Baptism of "Desire" (Question 13, October 2003)

I think I can answer most of it, but maybe I'm confused between the terms: Baptism of Desire AND Baptism by implicit desire
Mike, actually, the only dogmatic place that this issue is taught is at the Council of Trent, in three places. The first place is in session 6, chapter 4. There it states:
"Chapter 4. A Description of the Justification of the Sinner, and Its Mode in the State of Grace is Recommended: "In these words a description of the justification of a sinner is given as being a translation from that state in which man is born a child of the first Adam to the state of grace and of the adoption of the sons' of God through the second Adam, Jesus Christ, our Savior; and this translation after the promulgation of the Gospel cannot be erected except through the laver of regeneration, or a desire for it, as it is written: Unless a man be born again of water and the Holy Spirit, he cannot enter into the kingdom of God.'"
Here, the Latin word for "desire" is "votum," which is normally translated as "vow" or "promise," as it is, for example, preponderantly throughout the Douay-Rheims bible. It can also mean "desire," but a desire to fulfill a vow or promise. In addition, the Latin reads as "vow of baptism" (or "desire of baptism"), rather than "baptism of desire." Hence, the use of "baptism of desire" is actually a inadvertent juxtaposition of the Latin words, and unfortunately, often gives the connotation that "desire" itself is a substitute for baptism. The Latin, however, speaks more specifically to the individual's prior knowledge of baptism, and thus his "desire" to fulfill his promise to receive baptism, rather than a "baptism of desire."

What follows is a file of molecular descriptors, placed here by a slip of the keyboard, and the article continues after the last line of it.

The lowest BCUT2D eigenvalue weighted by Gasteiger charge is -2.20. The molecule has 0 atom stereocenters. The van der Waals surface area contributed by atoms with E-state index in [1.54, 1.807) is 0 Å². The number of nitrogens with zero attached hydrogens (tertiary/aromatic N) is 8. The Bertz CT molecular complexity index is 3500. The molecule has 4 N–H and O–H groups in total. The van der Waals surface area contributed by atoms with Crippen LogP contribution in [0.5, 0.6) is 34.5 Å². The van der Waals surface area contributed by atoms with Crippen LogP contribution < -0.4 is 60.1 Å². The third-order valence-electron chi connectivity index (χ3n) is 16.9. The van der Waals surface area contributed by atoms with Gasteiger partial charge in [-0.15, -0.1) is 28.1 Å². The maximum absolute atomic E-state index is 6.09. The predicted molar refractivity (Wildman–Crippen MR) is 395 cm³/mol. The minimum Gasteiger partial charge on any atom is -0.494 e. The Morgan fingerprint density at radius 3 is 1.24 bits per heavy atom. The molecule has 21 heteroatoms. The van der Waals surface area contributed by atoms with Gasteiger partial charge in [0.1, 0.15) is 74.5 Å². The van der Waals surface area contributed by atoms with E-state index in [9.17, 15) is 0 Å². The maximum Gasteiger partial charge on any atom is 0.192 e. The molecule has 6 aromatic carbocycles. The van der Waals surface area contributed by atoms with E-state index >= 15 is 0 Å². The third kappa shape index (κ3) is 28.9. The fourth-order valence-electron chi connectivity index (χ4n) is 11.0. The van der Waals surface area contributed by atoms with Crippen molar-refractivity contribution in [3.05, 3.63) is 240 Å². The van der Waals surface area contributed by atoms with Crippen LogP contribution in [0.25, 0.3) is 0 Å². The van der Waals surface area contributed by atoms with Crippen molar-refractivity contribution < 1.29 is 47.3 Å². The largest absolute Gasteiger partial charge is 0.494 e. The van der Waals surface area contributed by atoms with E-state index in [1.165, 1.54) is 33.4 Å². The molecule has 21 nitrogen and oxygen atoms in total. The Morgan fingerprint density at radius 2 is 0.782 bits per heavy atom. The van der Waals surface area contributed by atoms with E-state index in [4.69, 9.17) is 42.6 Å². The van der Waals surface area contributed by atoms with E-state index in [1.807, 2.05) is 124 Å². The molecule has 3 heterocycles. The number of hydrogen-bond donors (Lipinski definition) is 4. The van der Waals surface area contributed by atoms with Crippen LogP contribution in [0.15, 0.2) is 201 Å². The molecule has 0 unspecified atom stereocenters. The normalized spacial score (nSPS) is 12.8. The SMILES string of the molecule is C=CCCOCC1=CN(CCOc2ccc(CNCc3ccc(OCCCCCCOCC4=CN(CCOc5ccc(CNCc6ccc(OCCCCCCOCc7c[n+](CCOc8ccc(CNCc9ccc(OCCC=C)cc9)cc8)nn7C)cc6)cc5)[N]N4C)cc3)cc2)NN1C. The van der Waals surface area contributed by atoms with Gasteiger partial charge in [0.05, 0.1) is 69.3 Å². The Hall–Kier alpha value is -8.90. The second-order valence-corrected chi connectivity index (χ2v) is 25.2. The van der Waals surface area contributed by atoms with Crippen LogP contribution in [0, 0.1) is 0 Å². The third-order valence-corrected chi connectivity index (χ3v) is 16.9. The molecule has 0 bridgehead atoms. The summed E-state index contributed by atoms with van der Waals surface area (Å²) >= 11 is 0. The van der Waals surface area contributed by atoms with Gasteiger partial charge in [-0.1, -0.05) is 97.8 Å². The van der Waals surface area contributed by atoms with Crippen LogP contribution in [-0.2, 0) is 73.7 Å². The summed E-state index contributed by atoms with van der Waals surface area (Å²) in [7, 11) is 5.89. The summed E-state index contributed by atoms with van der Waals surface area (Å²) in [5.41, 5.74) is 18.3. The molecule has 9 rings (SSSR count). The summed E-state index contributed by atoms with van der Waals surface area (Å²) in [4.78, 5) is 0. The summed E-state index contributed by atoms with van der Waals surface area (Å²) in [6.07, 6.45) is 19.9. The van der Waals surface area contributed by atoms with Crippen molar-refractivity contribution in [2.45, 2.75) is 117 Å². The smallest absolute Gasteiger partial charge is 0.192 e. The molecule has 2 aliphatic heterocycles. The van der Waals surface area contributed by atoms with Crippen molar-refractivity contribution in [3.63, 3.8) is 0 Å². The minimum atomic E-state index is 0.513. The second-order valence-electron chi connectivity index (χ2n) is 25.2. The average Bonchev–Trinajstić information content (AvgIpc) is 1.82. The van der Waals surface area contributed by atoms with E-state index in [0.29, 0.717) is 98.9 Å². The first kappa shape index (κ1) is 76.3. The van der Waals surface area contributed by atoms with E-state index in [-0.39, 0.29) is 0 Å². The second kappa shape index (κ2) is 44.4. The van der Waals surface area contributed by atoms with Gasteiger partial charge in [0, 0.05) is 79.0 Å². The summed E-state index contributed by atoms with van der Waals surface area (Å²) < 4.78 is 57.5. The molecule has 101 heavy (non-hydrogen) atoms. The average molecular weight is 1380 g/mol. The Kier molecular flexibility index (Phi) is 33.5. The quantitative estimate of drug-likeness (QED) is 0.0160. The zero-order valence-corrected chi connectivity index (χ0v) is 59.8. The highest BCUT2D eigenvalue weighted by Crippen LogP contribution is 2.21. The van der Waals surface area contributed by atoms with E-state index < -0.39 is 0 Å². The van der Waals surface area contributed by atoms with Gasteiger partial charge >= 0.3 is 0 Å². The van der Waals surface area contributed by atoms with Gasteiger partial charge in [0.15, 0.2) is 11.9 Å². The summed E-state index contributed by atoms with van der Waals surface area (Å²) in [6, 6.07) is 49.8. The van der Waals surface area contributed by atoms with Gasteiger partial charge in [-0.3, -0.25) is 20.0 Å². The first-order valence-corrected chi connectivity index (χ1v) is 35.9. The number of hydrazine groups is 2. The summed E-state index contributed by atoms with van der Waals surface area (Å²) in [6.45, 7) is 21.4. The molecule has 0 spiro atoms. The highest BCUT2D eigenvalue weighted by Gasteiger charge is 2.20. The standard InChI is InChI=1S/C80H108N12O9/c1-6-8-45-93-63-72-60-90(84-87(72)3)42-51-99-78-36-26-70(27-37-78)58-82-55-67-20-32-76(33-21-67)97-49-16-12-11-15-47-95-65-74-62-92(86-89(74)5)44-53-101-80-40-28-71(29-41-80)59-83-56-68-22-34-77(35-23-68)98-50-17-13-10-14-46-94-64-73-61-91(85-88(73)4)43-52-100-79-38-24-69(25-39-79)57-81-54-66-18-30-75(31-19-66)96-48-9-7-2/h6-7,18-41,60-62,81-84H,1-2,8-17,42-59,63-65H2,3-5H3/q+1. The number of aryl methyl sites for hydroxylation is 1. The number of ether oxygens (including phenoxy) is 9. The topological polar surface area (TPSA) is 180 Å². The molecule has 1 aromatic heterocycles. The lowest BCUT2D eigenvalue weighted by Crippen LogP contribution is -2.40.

This distinction can be seen in one of the other times that Trent uses the idea of "desire." In session 6, chapter 14, it reads:
"Hence it must be taught that the repentance of a Christian after his fall is very different from that at his baptism, and that it includes not only a cessation from sins, and a detestation of them, or a contrite and humble heart' [Psalm 50:19], but also the sacramental confession of the same, at least in desire, and to be made in its season, and sacerdotal absolution, as well as satisfaction by fasting, almsgiving, prayers, and other devout exercises of the spiritual life, not indeed for the eternal punishment, which is remitted together with the guilt either by the sacrament or the desire of the sacrament, but for the temporal punishment [Canon 30], which (as the Sacred Writings teach) is not always wholly remitted, as is done in baptism..."
Here the individual is understood as one who already knows of his responsibility to receive absolution in Confession for his sin, but perchance, doesn't live long enough to do so. In that case, the "desire" to fulfill his promise to go to Confession is sufficient. His "vow" to do so is reinforced by the other committments he must honor, e.g., "as well as satisfaction by fasting, almsgiving, prayers, and other devout exercises of the spiritual life."

The 1992 Catechism also teaches the same. In paragraph 1258 it states: